A new variant of the Nimda worm is on the loose on the Internet, but anti-virus experts say that it is unlikely to even approach the level of infection achieved by the original version.
Known as PE_Nimda.E, the new worm is quite similar to the one that wreaked havoc on Web servers and desktop PCs in September, but with a few key modifications. The code has apparently been recompiled by the author, and the name of the e-mail attachment containing the worm has been changed to Sample.exe, according to Roger Thompson, director of malicious code research at TruSecure Corp. in Herndon, Va.
The worm also tries to drop two .dlls—cool.dll and httpodbc.dll—instead of the one that the original Nimda virus installed.
What hasnt changed are the myriad methods through which Nimda is able to infect vulnerable machines. It can come in through an e-mail with an infected attachment, through a shared network drive, via an unpatched Web server running Microsoft Corp.s IIS software or through a vulnerable Web browser that accesses an infected HTML page.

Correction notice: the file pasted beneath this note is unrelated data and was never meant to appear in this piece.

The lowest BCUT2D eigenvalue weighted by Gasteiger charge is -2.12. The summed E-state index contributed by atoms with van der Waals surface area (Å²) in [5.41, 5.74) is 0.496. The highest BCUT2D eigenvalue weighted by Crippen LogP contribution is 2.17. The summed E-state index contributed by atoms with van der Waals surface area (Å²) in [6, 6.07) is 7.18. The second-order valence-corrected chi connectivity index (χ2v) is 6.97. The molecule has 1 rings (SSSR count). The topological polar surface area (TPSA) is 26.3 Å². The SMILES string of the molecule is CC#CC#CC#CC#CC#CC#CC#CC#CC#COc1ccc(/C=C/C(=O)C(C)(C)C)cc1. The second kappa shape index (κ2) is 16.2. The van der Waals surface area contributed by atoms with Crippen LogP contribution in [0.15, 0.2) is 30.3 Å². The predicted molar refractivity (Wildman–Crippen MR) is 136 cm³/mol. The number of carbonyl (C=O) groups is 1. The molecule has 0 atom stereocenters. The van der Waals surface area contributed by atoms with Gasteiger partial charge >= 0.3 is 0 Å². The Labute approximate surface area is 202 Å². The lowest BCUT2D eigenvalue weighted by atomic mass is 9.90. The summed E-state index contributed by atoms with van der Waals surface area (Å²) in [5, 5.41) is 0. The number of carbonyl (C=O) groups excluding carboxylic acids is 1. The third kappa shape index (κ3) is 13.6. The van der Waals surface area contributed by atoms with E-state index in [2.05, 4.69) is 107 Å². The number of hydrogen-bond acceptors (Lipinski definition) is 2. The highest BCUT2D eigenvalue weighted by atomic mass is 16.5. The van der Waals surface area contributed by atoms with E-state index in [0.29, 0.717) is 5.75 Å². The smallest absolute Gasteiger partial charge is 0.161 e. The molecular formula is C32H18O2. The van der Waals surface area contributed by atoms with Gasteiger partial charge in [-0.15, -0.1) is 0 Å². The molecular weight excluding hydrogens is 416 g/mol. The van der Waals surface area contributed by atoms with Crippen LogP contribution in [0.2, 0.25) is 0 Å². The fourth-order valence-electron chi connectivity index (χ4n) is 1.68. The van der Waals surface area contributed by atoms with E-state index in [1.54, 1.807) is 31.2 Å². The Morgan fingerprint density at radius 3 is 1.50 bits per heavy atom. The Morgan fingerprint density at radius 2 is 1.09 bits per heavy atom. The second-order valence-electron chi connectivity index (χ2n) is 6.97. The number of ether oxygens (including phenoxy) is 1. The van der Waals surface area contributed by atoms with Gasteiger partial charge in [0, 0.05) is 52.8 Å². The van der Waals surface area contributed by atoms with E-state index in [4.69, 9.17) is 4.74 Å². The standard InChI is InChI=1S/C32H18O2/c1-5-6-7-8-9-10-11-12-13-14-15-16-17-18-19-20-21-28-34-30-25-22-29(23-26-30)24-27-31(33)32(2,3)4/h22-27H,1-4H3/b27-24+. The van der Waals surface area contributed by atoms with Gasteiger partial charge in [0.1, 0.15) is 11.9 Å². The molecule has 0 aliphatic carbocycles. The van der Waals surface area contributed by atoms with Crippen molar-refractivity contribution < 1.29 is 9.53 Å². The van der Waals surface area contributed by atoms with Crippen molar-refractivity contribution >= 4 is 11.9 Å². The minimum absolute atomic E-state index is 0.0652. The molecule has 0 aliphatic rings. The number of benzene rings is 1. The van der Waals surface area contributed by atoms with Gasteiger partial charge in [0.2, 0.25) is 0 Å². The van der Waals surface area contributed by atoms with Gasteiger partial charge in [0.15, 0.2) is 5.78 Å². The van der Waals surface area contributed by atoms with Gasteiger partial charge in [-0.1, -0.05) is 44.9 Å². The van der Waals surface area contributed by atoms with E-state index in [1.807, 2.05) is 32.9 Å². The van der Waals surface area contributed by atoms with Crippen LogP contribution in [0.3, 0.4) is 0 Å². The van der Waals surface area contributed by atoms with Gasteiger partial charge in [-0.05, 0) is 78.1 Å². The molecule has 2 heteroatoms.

Users who installed the patch for the IIS vulnerabilities that Nimda attacks should be protected against this new variant, Thompson said. But anyone who simply updated his or her anti-virus software and is relying on filtering is still vulnerable.
Thompson said he doubts Nimda.E will have the worldwide reach of its predecessor, but added that it could cause quite a bit of trouble if it gets inside some large networks.
“The world of infectable machines should be smaller. But networks tend to be hard and crunchy on the outside and soft and chewy on the inside,” Thompson said.